Honorable recharge

Honorable recharge

Turkish Defense Minister İsmet Yılmaz’s remarks about the results of the Sledgehammer and Ergenekon cases marked a turning point for the Turkish Armed Forces. During a visit to the Anatolian Agency’s Editor’s Desk, Yilmaz said 73 officers, whose convictions for plotting the overthrow of then prime minister Recep Tayyip Erdoğan were overturned, had returned to their posts in the Turkish Armed Forces. Among them, 46 colonels would be up for promotion during the Supreme Military Council meetings in August.

According to military sources, this is a landmark decision in terms of reinstating the soldiers into the ranks of the Armed Forces, “As they are already back on active duty and they can be promoted,” said a former soldier familiar with the process. “They will get their ranks, social benefits and severance packages back. And they will be appointed to their next post.”

As Turkey approaches the most critical election in a decade, the country’s top brass are also getting ready to adapt to a changing political and social climate. For almost a year now, Turkey’s Air Force, Naval and Army academies have been advertising to get new cadets, fresh blood and fresh thinking into the barracks. Not a week goes by without a seminar on new military technology or cybersecurity. There is news that the Turkish Joint Chiefs have already formed a social media team, so that we can follow and like them on Facebook, Twitter and Flickr (No, Instagram would be too much at this point).

During a TV project called “Women in Uniform” last year, I had had the chance to see first-hand how much a new generation of commanders were trying to adapt to this new reality. General Necdet Özel was and still is a big advocate of having more women in the ranks. Young female teachers who were not been able to get appointed had applied to the gendarmerie to become border patrollers, prison officers and criminologists. A young female sergeant who had a degree majoring in human resources had preferred to apply to a position in the Army. “Our job is the same,” she had said. “Managing human beings, handling human crises... whether we are in a small company or a brigade does not matter.”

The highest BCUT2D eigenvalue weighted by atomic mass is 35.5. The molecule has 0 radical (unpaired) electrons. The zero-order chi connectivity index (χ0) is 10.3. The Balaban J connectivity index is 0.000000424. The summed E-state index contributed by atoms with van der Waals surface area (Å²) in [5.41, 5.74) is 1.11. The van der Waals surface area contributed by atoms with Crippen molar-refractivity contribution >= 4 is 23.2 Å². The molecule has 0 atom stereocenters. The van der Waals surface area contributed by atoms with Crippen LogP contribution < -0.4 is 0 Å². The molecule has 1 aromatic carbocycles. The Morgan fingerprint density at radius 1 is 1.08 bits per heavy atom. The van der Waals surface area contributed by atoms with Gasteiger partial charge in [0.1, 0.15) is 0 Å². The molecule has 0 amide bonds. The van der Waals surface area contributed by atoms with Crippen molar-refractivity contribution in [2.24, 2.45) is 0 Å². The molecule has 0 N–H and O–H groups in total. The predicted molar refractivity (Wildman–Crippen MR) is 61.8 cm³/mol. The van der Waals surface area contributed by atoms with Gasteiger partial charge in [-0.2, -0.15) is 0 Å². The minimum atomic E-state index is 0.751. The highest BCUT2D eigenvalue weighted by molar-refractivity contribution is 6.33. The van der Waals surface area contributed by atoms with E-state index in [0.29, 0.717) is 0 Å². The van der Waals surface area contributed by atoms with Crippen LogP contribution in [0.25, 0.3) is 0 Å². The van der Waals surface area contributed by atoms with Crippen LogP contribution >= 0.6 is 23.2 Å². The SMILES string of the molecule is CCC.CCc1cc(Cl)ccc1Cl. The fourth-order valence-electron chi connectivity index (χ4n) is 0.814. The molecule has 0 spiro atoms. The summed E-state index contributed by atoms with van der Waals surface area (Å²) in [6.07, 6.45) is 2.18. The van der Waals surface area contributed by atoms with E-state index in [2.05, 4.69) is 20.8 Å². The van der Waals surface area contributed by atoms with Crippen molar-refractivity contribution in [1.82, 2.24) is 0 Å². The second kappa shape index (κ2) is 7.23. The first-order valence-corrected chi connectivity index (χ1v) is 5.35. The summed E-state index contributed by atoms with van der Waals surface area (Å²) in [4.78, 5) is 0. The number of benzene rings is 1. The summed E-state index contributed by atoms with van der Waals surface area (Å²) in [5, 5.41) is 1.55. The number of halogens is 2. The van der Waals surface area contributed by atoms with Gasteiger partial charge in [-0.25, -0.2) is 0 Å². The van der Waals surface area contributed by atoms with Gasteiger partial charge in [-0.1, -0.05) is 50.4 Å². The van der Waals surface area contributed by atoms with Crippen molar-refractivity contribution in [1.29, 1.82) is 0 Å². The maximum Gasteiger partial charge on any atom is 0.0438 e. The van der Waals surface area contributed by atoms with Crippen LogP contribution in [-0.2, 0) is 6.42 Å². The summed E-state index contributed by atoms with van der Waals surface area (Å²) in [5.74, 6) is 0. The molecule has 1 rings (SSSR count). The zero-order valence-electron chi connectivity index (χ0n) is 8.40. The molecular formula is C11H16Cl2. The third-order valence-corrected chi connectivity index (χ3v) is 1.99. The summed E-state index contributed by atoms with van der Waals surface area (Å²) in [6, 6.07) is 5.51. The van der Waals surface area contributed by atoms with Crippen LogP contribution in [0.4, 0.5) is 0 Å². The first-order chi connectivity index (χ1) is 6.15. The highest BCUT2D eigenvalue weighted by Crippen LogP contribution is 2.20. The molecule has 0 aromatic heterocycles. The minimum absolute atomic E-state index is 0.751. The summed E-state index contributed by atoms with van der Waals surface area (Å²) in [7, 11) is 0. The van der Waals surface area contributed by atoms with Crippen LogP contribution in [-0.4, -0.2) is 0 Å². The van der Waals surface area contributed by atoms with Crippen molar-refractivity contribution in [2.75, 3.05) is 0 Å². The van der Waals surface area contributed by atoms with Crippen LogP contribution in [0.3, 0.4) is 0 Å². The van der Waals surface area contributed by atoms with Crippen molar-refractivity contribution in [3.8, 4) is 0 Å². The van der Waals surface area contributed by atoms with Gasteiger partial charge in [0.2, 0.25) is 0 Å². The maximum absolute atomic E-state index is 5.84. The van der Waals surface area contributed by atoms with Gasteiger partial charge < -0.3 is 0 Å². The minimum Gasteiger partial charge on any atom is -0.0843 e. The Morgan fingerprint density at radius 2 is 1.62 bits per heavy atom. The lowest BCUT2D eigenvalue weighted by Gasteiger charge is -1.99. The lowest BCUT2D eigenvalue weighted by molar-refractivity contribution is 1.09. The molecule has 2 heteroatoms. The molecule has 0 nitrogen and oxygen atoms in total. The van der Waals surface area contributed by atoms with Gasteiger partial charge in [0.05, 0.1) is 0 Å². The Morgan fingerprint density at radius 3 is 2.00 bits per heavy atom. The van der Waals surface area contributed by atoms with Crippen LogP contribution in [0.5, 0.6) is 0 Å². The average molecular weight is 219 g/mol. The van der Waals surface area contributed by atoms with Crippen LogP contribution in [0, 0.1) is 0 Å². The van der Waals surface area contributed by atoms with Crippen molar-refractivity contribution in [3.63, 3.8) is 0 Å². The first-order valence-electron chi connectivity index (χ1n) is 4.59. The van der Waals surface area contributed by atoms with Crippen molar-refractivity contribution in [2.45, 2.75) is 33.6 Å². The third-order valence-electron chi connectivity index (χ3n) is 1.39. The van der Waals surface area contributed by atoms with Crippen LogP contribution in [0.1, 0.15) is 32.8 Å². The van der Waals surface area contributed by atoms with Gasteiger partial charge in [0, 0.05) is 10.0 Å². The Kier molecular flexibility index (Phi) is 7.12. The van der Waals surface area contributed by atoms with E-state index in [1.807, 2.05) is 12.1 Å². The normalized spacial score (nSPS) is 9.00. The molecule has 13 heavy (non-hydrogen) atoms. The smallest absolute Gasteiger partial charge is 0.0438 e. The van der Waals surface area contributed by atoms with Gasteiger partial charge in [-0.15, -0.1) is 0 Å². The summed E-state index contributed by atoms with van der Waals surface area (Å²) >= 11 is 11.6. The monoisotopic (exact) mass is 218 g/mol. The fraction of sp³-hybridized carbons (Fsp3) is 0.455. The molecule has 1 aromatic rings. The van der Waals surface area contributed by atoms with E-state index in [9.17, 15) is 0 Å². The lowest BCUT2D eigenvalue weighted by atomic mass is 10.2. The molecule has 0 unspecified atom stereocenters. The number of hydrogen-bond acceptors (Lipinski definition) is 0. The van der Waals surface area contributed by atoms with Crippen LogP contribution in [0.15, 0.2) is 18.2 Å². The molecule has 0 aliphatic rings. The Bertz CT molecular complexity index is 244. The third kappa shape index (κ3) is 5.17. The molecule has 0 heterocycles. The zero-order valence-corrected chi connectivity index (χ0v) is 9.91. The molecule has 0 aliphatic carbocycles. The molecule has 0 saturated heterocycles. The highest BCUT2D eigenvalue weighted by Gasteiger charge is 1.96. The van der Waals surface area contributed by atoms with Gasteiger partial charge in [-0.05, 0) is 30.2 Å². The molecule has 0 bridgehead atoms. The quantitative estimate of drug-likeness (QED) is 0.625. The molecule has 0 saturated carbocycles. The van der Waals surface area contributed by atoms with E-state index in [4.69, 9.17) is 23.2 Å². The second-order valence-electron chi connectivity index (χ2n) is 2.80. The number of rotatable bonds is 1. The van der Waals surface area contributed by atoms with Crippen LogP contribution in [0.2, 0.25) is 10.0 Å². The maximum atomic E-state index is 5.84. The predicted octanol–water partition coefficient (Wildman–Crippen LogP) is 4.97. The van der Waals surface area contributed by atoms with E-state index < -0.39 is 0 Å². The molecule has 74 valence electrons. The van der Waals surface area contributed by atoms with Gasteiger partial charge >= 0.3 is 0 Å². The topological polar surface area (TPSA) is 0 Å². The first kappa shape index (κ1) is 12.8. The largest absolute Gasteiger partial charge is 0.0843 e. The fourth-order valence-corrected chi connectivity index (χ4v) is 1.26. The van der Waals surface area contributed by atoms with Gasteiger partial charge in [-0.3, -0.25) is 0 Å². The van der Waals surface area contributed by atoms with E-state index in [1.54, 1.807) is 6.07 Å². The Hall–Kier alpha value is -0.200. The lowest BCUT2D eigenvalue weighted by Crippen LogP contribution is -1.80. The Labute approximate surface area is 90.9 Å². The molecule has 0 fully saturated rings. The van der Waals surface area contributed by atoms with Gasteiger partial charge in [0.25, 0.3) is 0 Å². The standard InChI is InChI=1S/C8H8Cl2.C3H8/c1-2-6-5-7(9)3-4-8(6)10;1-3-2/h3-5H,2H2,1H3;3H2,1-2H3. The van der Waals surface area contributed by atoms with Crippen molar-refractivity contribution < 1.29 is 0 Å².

So can the Turkish military be the pioneer of that quantum leap that society needs? History tells us that big changes always started with the military, whether it was the Ottoman Empire or the Turkish Republic. Prime Minister Ahmet Davutoğlu is proudly talking about how two “all-Turkish made” ATAK helicopters accompany him during his flights on the campaign trail. Surprisingly, the Justice and Development Party (Ak Party) is very eager to use the words “soldier, military, etc.” in the campaign this year, together with other things. Too bad, the late Necmettin Erbakan could not live long enough to see these days. After all, he was the mastermind behind the “all-local” defense industry. 

Turkey’s military is shedding the trauma of big court cases, bogus accusations and fabricated evidence with the help of these technological advances. To rise from its ashes, it has to create a new momentum, a new understanding of organisational culture and a new mind-set. And for that, the current and future commanders are working very hard to keep the military away from daily political debates.

For this, and maybe much more for the future of our security, we have to thank the top brass of the Turkish military and wish a speedy recovery for General Özel.